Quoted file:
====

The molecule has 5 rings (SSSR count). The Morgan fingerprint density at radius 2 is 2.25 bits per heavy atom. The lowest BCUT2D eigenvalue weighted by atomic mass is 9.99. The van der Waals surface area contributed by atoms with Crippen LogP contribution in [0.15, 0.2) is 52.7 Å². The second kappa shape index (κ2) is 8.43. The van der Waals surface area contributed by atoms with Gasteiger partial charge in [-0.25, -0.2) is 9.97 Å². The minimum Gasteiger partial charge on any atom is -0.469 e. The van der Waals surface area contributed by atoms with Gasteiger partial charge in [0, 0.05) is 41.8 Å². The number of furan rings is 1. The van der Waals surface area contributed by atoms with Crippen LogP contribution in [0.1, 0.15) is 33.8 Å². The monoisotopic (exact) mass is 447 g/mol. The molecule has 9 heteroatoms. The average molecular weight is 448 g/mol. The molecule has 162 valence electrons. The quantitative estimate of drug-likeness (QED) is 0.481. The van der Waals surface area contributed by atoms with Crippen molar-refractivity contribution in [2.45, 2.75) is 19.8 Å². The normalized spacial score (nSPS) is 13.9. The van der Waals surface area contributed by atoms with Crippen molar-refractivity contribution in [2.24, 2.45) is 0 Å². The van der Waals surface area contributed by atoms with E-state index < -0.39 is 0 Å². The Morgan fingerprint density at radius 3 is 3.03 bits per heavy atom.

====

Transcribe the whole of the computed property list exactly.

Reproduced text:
The molecule has 5 rings (SSSR count). The Morgan fingerprint density at radius 2 is 2.25 bits per heavy atom. The lowest BCUT2D eigenvalue weighted by atomic mass is 9.99. The van der Waals surface area contributed by atoms with Crippen LogP contribution in [0.15, 0.2) is 52.7 Å². The second kappa shape index (κ2) is 8.43. The van der Waals surface area contributed by atoms with Gasteiger partial charge in [-0.25, -0.2) is 9.97 Å². The minimum Gasteiger partial charge on any atom is -0.469 e. The van der Waals surface area contributed by atoms with Gasteiger partial charge in [0, 0.05) is 41.8 Å². The number of furan rings is 1. The van der Waals surface area contributed by atoms with Crippen LogP contribution in [0.1, 0.15) is 33.8 Å². The monoisotopic (exact) mass is 447 g/mol. The molecule has 9 heteroatoms. The average molecular weight is 448 g/mol. The molecule has 162 valence electrons. The quantitative estimate of drug-likeness (QED) is 0.481. The van der Waals surface area contributed by atoms with Crippen molar-refractivity contribution in [2.45, 2.75) is 19.8 Å². The normalized spacial score (nSPS) is 13.9. The van der Waals surface area contributed by atoms with Crippen molar-refractivity contribution in [2.24, 2.45) is 0 Å². The van der Waals surface area contributed by atoms with E-state index < -0.39 is 0 Å². The Morgan fingerprint density at radius 3 is 3.03 bits per heavy atom.